The first permanent sea sanctuary for whales and dolphins could be located in Vancouver, British Columbia, according to marine mammal experts who are also still considering other locations.
Interest in establishing a sea sanctuary for former captive cetaceans is ramping up, with a workshop on the matter to be held in December at the Society for Marine Mammalogy biennial conference in San Francisco.
"There are sanctuaries for elephants, primates, tigers, lions and other animals, but there is not a single one for dolphins and whales," Lori Marino, who will be co-hosting the conference with Naomi Rose, told Discovery News.
Photos: Diving Into a Humpback Whale Fight
Marino, who is the executive director of Utah-based Kimmela Center for Animal Advocacy, proposed that the sanctuary (otherwise known as a "sea pen") be located in Vancouver.
"I mentioned that during the Compassionate Conservation Conference in July, but we are considering other sites as well," she said. "There are possible sites all along the U.S. West Coast into Canada, and there are some good places along the East Coast too. Much depends upon the needs of the particular species, legal and policy issues, and whether or not there is local public support."
The idea is still in its earliest phase of development, with Marino and others bringing together multiple interested individuals to discuss the plans. These include conservationists, veterinarians, engineers and - whenever possible - members of the marine park industry.
Marino and her colleagues are calling for a "shift in their business model" that moves away from entertaining people to putting the welfare of the animals first while also educating the public.
The biggest differences between an aquarium and the proposed sanctuary would be, according to Marino, that the animals would not be regularly (if at all) on public display, they would have more space, social opportunities, autonomy, natural stimulation, and would be able to catch their own food.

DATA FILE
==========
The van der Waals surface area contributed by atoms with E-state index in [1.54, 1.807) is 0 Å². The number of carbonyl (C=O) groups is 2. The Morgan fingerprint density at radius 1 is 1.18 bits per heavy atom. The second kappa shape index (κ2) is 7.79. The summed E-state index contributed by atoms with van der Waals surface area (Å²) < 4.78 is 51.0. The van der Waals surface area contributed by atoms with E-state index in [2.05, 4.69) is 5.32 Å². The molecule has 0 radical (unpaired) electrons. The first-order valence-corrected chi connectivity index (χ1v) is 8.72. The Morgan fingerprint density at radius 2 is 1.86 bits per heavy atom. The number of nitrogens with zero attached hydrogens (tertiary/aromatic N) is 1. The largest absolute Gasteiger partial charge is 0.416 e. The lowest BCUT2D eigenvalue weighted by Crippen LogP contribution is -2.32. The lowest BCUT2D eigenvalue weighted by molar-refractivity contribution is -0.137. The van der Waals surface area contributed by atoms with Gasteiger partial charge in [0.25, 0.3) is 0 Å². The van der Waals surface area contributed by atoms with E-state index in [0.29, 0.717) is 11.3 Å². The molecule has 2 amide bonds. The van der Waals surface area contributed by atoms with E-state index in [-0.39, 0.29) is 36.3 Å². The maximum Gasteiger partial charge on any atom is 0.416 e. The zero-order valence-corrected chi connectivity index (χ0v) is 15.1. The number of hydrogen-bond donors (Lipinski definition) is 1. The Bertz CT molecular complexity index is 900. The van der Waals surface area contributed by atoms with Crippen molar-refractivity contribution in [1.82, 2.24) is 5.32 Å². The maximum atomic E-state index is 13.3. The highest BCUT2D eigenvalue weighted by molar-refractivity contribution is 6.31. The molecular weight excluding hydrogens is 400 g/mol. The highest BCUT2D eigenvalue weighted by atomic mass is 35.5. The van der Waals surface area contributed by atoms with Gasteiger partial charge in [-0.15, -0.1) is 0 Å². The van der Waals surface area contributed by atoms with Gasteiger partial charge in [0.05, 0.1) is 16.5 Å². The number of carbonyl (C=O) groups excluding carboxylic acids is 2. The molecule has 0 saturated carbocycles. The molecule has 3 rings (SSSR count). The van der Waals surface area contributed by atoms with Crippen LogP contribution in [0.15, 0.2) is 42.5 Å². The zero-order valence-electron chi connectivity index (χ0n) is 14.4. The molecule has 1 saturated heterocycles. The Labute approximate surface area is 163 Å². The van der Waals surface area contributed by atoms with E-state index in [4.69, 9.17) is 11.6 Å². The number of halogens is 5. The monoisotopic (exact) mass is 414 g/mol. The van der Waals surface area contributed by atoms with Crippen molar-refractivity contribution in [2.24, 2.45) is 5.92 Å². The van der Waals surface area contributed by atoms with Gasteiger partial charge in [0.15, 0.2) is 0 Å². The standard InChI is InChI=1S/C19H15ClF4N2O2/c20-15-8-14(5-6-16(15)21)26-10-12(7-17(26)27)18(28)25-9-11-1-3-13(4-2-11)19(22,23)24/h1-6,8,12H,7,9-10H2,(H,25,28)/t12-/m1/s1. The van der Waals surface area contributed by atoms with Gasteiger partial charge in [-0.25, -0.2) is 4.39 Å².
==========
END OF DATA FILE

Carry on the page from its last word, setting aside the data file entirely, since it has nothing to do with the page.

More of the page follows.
30 Days of the Ocean: Photos
David Phillips, who is the executive director of the Earth Island Institute, directed the effort to bring Keiko the orca, made famous in the "Free Willy" movie, from near death in captivity to the whale's home waters of Iceland. Keiko later died of natural causes while swimming in the fjords.
"While there are some captive dolphins and whales that can't be released in the wild, there are none that can't be successfully moved to a sea sanctuary," Phillips told Discovery News. "It would have major and instantaneous benefits to their health and well being."
He added that without a seaside sanctuary, "captive orcas and dolphins are stuck with an unhealthy and bleak future. We can do better."
Phillips believes that, in addition to Vancouver, there are plenty of sites in North America that would meet the needs of captive orcas and dolphins.
Rob Laidlaw is executive director of Canada-based Zoocheck, which is an animal advocacy organization. He told Discovery that he also supports the establishment of a sea sanctuary, believing that it remains "the most feasible option that stands the best chance of providing (captive orcas and dolphins) with enhanced welfare and quality of life through the provision of more space than any traditional captive setting, as well as environmental complexity and flexibility and a heightened level of individual autonomy."
He agrees that the sanctuary could work at many different sites, "however, it would be wonderful if the first permanent pen sanctuary were located in Canada."
Photos: Mammals of the Sea
Not everyone supports the idea unreservedly. Phillip Clapham, leader of the cetacean assessment and ecology program at the National Marine Mammal Laboratory in Alaska, has expressed concern over how such a pen could allow certain species to swim long distances, as they would do in the wild.
Still others have raised concerns over possible spread of disease from contained marine mammals to wild populations.
Marino admitted, "We could never completely mimic the entire ocean, of course, and zoonotic disease issues would require careful planning and consideration. Many of the concerns, however, are really just empty justifications for keeping whales and dolphins where they are (in captivity)."
"We feel an obligation to give back to animals who have been abused and exploited, and to restore as much as we can of what was taken away from them."